Tag Archives: Ervin Beck

Books Acquired Recently: Half Queer, Half Mennonite Edition

Queer

As I have written here a number of times before, the “problem” with reading a lot of queer theory is that I am constantly encountering citations of other queer books that I want to acquire and read. I bought the three following books as a result of reading other queer writers. Cherry’s and Rechy’s books were specifically cited in my recent reading, and I discovered Brintnall, Marchal, and Moore’s book (which came out in November, but has a copyright date of 2018) while searching for some queer theology to read after a colleague suggested that I do so.

I purchased all three from amazon.com’s network of independent booksellers.

Brintnall, Kent L., Joseph A. Marchal, and Stephen D. Moore, ed. Sexual Disorientations: Queer Temporalities, Affects, Theologies. New York: Fordham University Press, 2018.

Fordham University’s main campus is in the Bronx, so it is interesting that they have their Press located in Manhattan. (They have a satellite campus in Manhattan, but the Press predates it.) The church I went to when I lived in the Bronx, North Bronx Mennonite, used to meet in a chapel on Fordham’s campus.

Cherry, Kittredge. Jesus in Love. Berkeley, CA: AndroGyne Press, 2006.

When my copy of this novel came in the mail I was happy to discover that it was autographed by the author.

Rechy, John. The Sexual Outlaw: A Documentary. New York: Grove Press, 1977.

Mennonite

One of my former college professors, Ervin Beck, sent me some Mennonite literature that was recently discarded by the College Mennonite Church (in Goshen, Indiana; I did an internship there nearly twenty years ago) library.

Miller, Levi. Ben’s Wayne. Intercourse, PA: Good Books, 1989.

Rich, Elaine Sommers. Pondered in Her Heart. Newton, KS: Wordsworth, 1998.

Rimland, Ingrid. The Wanderers: The Saga of Three Women Who Survived. St. Louis: Concordia Publishing House, 1977.

I did a report on this novel in Beck’s 2001 Mennonite literature course, so I am excited to encounter it again. It is a controversial text because it implies that the Nazis weren’t that bad because they were German (note that some Mennonites in North America still hold church services in German), which is unfortunately an attitude that a lot of Mennonites in the 1940s shared.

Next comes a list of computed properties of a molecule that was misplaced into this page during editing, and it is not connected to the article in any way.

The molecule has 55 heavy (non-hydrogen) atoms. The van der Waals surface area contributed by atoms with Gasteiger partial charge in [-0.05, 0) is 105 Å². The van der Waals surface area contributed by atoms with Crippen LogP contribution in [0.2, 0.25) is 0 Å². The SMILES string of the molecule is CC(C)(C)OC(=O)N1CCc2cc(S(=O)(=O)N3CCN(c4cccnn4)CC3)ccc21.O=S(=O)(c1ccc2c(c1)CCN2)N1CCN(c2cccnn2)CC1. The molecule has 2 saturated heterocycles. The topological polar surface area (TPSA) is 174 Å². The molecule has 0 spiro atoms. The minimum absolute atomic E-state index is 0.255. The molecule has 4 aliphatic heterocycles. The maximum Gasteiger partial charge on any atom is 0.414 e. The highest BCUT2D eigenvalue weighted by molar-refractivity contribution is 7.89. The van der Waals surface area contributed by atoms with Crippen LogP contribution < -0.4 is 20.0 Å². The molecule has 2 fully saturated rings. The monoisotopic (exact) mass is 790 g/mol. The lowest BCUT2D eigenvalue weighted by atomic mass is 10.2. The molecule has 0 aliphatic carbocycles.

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Ervin Beck on David Foster Wallace

There is a fascinating, impressively-researched article about David Foster Wallace’s relationship to religious faith by Ervin Beck in the latest issue of the Journal of the Center for Mennonite Writing. Wallace is one of my favorite writers, and Beck is a former professor of mine and one of the most important mentors that I’ve had, so I was very excited to read the article this afternoon. Despite its sectarian-sounding title (“David Foster Wallace Among the Mennonites;” Mennonites [including lapsed Mennos such as myself] love to talk about famous people’s connections with Mennonites, with Rembrandt being the most common example. Contemporary examples of celebrities who are either Mennonite or had/have strong Menno connections include Phyllis Diller, Newt Gingerich, Matt Groening, and the Canadian authors Rudy Wiebe, Di Brandt, and Patrick Friesen), the article is of interest for anyone who enjoys Wallace’s work or is interested in contemporary fiction. As is well known, Foster lived a tortured life, struggling with mental illness and constantly feeling that his work was never good enough despite its brilliance. Beck’s article does a beautiful job of sensitively addressing these issues and the role they played in Wallace’s interactions with his Mennonite acquaintances. This is no surprise, as Ervin is one of the sweetest, kindest persons I have ever had the privilege to meet.

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